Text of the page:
Something is missing. When John Pastor looks at his college students, he sees a different kind of person from those he saw 30 years ago. The ecologist, writer and University of Minnesota Duluth professor of biology grew up outside, exploring the woods and his grandparents’ farm. His observations of the natural world led him to his career, but it’s not clear what brings his students to study something that doesn’t seem to be part of their lives.
“My students are very concerned that the world is going to hell in a handbasket. I don’t necessarily disagree, but the role of ecology isn’t to save the world, it’s to understand it,” he says. “These young people have grown up inside. Even in Duluth, very few students set foot in the BWCA in the four years they are here. They don’t hunt, fish or spend time outdoors doing what was once called ‘woodcraft.’ They might use a path outside for athletic training or competition, but they have their ear buds on, their eyes are on their feet. They are not hearing the birds or seeing the trees. They are missing something and they can’t put their finger on it, but they know it.”
Pastor’s book, “What Should a Clever Moose Eat? Natural History, Ecology, and the North Woods” (Island Press), is a look into that missing experience. In a tribute to the rewards of observation, he walks readers through a northern landscape populated by beavers, moose, warblers, conifers and hardwoods. He notes the changing interplay of the species as fire, ice, water, seasons and human influence alter natural cycles and give new advantages to some species, such as the tent caterpillar, which thrives in post-logging landscapes dominated by aspens instead of pines. He shows how important each species is to all the others in the system. It matters what a moose eats, and not just to the moose. In this absorbing, highly approachable look at natural history and ecology, Pastor shows us that Minnesota’s landscape is rich and tightly interconnected. It’s beautiful, too.
Illustrated by the writer
“I’m an artist. I don’t know how I stumbled into it, but I always have liked drawing and it helps me discover the world in different ways. When you are doing an illustration, you are deeply observing. You can home in on something you might not otherwise notice,” said Pastor, whose book is illustrated with his own intricate drawings and paintings. (See Pastor’s gallery on The Clever Moose blog.)
His north woods observations include drawings early humans made on the rocks in the BWCA. “They were incredible observers of nature. They got everything absolutely correct, in a way we think of today as scientific. These drawings were the precursor to science and the origins of art. They are the point at which we really became human. It’s what separates us from Homo erectus.”
His appreciation of nature’s gorgeous expression adds dimension to his scientific perspective. Biologists E.O. Wilson and Miron “Bud” Heinselman are joined in this narrative by explorer David Thompson, who mapped the north woods by canoe at the start of the 19th century, and Robert Frost, Henry David Thoreau and poet Jun Fijita (whose cabin is now part of Voyageurs National Park). Pastor says the biologists and the poet tell the same story in different ways. He often reads poetry with his wife at night. (Right now, they are reading John McCullough’s “John Adams.”) Pastor says the north woods influence artists who live nearby, and the very identity of Minnesotans is shaped by the presence of that landscape, whether or not they spend time in it.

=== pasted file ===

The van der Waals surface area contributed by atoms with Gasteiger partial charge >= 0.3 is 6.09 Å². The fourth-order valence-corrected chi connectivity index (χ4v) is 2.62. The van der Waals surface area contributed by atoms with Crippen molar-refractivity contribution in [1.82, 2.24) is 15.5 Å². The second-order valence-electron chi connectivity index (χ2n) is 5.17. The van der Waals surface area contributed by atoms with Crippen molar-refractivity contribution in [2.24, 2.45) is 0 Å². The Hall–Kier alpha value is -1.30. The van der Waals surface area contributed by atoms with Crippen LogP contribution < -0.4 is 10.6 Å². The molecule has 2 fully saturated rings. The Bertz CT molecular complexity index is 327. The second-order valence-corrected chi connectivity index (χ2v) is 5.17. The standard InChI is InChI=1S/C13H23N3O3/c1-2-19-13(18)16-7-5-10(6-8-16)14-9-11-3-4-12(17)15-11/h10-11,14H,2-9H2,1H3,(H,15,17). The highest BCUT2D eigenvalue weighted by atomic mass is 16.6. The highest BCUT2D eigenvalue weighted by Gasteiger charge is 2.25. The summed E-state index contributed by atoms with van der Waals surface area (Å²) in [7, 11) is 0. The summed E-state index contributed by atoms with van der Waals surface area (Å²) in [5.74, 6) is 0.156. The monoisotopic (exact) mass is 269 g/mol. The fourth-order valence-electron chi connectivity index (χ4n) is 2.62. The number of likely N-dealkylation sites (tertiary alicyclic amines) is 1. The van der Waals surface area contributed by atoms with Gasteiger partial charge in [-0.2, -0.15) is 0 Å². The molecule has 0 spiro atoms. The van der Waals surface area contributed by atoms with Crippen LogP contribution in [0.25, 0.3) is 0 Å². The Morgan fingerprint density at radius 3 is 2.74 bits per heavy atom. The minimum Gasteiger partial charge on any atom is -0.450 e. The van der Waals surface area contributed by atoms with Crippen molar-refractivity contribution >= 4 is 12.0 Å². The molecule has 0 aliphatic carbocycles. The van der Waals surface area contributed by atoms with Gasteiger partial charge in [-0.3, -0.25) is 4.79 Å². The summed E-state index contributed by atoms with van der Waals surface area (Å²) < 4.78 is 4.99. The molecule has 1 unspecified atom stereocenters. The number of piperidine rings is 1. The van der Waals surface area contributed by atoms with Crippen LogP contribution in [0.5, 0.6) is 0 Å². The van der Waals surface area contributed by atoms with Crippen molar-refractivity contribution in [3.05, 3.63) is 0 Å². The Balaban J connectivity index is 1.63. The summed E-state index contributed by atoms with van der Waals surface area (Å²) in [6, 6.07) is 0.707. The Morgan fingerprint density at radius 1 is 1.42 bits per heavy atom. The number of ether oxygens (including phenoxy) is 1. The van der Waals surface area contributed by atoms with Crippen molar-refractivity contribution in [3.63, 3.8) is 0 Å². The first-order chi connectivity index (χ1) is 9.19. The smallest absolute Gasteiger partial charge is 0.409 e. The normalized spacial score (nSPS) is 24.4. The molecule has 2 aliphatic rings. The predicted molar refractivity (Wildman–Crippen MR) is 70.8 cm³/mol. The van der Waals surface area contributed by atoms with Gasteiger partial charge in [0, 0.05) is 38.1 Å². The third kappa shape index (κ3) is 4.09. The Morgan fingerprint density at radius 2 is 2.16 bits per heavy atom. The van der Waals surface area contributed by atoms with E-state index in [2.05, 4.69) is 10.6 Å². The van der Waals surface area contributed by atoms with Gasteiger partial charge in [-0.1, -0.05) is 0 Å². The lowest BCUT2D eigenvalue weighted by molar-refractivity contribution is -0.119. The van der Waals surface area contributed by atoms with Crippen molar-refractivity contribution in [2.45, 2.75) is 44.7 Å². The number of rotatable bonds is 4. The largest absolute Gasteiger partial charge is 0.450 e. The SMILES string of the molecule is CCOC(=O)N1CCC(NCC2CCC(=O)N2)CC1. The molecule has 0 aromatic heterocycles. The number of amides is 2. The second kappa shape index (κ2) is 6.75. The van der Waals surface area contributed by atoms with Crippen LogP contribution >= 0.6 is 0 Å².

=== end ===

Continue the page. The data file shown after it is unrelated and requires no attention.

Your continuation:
“We like the big pines and the maple trees and the water, even if we don’t understand how they relate to each other. The way we see ourselves depends on this landscape. Just as in Arizona people see themselves as part of the desert, Minnesotans see themselves as people of the prairie or north woods. I wanted to explore how this place influences what it means to be a human being here.”
Wild rice and mining
The study of natural history extends to an examination of how human influence changes the relationships between species in the north woods. Pastor, who is the co-chair of the Natural History Section of the Ecological Society of America, has been a key figure in the study of the impact sulfide mining has on wild rice in northern Minnesota.
“The National Science Foundation and the Fond du Lac band asked me to look at the effects of sulfites on wild rice. We did experiments and found that sulfites aren’t toxic to rice, but they turn into sulfides, which collect on the roots of seedlings and produce a black crust that inhibits growth of the seeds. That very quickly spirals down through the population and in a couple of years you have no wild rice. And it isn’t just wild rice.” Pastor says that dragonflies and other insects decreased dramatically when sulfides were present in the food chain, which ultimately affects migrating birds, waterfowl, cranes and fish. “It doesn’t stop at the wild rice; that’s just the foundation. If you think about it like a house, you don’t want to knock out your foundation.”
Pastor says technological solutions can be devised to clean the sulfides out of the water before they reach the environment, but it is expensive to do so. “The price of copper has been going down for some time. I don’t know what’s going to happen when the cost to clean the water exceeds the profits.”
Even in the face of such troubling questions, Pastor sees hope. UMD recently added a minor in ecology, and it’s now the fastest-growing program in the department. But he still wants to see more students — and Minnesotans — get outside.
“We are missing out on so much when we are cut off from the natural world,” he said. “But we are starting to realize that, and I think we are coming back to it.”